This is the fifth installment adapted from an earlier paper in conjunction with an ABA Section of Litigation Annual Meeting presentation. I’m sharing this knowledge with WLALA over several months.
Jurors Determining Credibility. Jurors deciding the criminal prosecution of William Balfour in the murder of singer and actress Jennifer Hudson’s mother, brother, and nephew had circumstantial evidence. They had critical pieces of evidence, but jurors saw holes in the timeline.[i] Jurors decided they would evaluate witnesses one by one. They would decide on credibility as testimony of each witness was read back. Jennifer Hudson was credible, but her testimony was irrelevant. In listening to all the witnesses, pieces of evidence came together. Cell phone records indicated that Balfour was not where he claimed to be at the time of the murders. He was convicted.
Hudson’s jurors were able to transcend the CSI Effect or the absence of DNA and focus on relevant testimony. Jurors generally try to do their best in determining credibility. While the courts spell out the instructions for determining credibility (included below), psychologists study underlying factors of credibility.
Lawyers start building credibility during voir dire and through trial attempt to deliver on promises. Witnesses have a shorter time to build credibility. What happens during examinations is critical to whoever calls the witness. While there are individual differences, there are groups of people who are likely to be believed or disbelieved. Jurors usually believe experts who prepared carefully, celebrities, presidents, professors, and doctors. Jurors usually do not believe the mother of the defendant, corporate officers, and in some venues – the police.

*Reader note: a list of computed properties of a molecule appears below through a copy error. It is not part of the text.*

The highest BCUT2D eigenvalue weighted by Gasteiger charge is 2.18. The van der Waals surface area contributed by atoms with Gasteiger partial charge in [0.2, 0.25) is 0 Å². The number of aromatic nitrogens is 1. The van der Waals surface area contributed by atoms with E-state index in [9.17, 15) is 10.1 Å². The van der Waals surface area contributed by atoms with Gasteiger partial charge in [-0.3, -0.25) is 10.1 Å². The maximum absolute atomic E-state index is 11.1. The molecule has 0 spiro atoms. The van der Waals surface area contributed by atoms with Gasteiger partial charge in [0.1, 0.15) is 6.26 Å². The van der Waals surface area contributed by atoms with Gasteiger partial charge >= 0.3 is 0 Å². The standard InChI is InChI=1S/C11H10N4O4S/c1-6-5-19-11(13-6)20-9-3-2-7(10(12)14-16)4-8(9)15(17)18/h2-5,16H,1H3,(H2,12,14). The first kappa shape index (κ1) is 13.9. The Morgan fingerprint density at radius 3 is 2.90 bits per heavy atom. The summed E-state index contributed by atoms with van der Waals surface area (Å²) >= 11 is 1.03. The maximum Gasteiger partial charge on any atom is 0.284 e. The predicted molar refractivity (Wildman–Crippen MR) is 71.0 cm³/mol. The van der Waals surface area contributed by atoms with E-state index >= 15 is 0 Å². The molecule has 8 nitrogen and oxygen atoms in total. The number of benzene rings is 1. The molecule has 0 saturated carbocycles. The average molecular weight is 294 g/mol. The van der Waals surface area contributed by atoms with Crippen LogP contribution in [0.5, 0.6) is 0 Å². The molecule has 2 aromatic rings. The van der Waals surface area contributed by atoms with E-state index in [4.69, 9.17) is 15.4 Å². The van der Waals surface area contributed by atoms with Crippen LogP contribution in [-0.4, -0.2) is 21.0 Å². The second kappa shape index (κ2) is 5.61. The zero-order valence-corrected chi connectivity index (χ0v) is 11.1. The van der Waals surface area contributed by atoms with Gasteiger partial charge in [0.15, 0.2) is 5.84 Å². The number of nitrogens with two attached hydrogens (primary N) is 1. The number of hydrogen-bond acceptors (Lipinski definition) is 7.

Liking and Credibility. Early psychology studies of trustworthiness looked at underlying characteristics. Anderson[ii] compiled a list of 555 adjectives used to describe people. He asked college students to indicate how much they would like a person who had each of those characteristics. The trait most valued by college students in the 1960s was sincerity. Of the eight top adjectives, six related to sincerity (i.e., sincere, honest, loyal, truthful, trustworthy, and dependable). The adjectives rated lowest were liar and phony – dishonest was close to the bottom. Possessing the highly rated qualities increases the probability that one will be liked.